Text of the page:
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[aprssig] computer power supply question

Rick WIdmer yahoo at rickwidmer.com
Fri Dec 31 23:19:55 UTC 2010


On 12/31/2010 2:44 PM, K8YS wrote:
> Hey guys...
> I need a cheap 12vDC supply to power a computer monitor. I have a 120W PC
> power supply that was removed from an HP piece of garbage.

I consider the $10 to $12 typical buy it now price, with free shipping, 
on eBay pretty cheap.  Also take a look at the local second hand stores 
like Deseret Industries, or the Salvation Army thrift store.  Most have 
a box of random power supplies for a couple of bucks each.


> Does anyone know what pair/pairs need to be shorted to turn the power supply
> ON?

Google knows...  Search for "atx power connector"


The third result down has a good answer for your question:

http://www.duxcw.com/faq/ps/ps4.htm

The power switch connects between 14 the control input and 15 a common wire.

> "Shorted" may be wrong, what pair do I need to place a load to have the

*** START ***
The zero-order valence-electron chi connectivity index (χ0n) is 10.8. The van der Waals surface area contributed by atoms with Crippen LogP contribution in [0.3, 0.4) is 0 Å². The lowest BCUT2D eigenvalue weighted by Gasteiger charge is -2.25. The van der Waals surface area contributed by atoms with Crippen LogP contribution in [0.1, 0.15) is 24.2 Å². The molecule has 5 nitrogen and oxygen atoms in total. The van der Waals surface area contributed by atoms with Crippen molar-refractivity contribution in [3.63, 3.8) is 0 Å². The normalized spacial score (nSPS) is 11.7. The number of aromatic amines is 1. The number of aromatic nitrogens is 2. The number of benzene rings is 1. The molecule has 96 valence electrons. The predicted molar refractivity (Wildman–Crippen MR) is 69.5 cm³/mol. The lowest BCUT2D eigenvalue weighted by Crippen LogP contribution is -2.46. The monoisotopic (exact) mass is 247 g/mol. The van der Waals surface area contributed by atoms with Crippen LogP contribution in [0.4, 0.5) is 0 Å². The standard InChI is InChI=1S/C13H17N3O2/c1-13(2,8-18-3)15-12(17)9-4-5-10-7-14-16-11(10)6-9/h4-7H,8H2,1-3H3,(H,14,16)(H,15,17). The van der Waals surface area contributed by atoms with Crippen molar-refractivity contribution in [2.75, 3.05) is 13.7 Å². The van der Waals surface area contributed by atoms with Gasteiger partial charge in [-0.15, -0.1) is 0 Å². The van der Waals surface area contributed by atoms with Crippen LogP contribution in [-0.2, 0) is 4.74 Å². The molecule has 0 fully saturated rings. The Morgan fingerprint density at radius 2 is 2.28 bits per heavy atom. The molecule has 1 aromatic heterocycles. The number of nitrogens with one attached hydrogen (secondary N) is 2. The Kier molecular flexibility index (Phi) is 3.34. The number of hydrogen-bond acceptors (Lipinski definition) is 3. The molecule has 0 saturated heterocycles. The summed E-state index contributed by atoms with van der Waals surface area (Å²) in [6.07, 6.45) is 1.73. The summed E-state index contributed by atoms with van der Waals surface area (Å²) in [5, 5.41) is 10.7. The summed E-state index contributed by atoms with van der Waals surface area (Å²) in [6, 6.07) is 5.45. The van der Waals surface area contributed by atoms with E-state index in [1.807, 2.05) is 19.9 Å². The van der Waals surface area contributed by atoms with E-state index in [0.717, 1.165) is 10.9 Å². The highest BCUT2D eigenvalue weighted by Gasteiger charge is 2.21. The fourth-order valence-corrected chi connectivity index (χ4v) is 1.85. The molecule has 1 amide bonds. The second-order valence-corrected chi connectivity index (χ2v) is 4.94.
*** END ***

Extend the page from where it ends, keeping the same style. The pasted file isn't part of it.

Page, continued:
> supply sense that it needs to turn ON?

I am not sure but a switching power supply usually actively regulates 
its highest current output, and depends on transformer ratios to create 
the other voltages.  Back in the AT days it was a sure bet that would be 
the 5 volt, but now it may be the 3.3 volt line.

To find out, put a load similar to the monitor on the +12 line and turn 
on the power supply for a few seconds.  Using the monitor for this load 
is a good way to let the smoke out.

Either the 5 or 3.3 output should be right on, and the 12 should be way 
low.  If only one of the 5 and 3.3 lines is right on, that is the one 
you need to add load on.  If not try them both... Increase the load on 
the one that brings up the 12 volt output, until it is actually putting 
out 12 volts.

The web page cited above mentions that you should not run the power 
supply for very long with no load.


The problem is you are wasting more than half the power coming out of 
the power supply heading the load resistor.  Between the hassle of 
figuring things out, getting the load right and wasting over half the 
power you put into it, a $10 wall wart looks pretty cheap.


Rick  KD7VKZ



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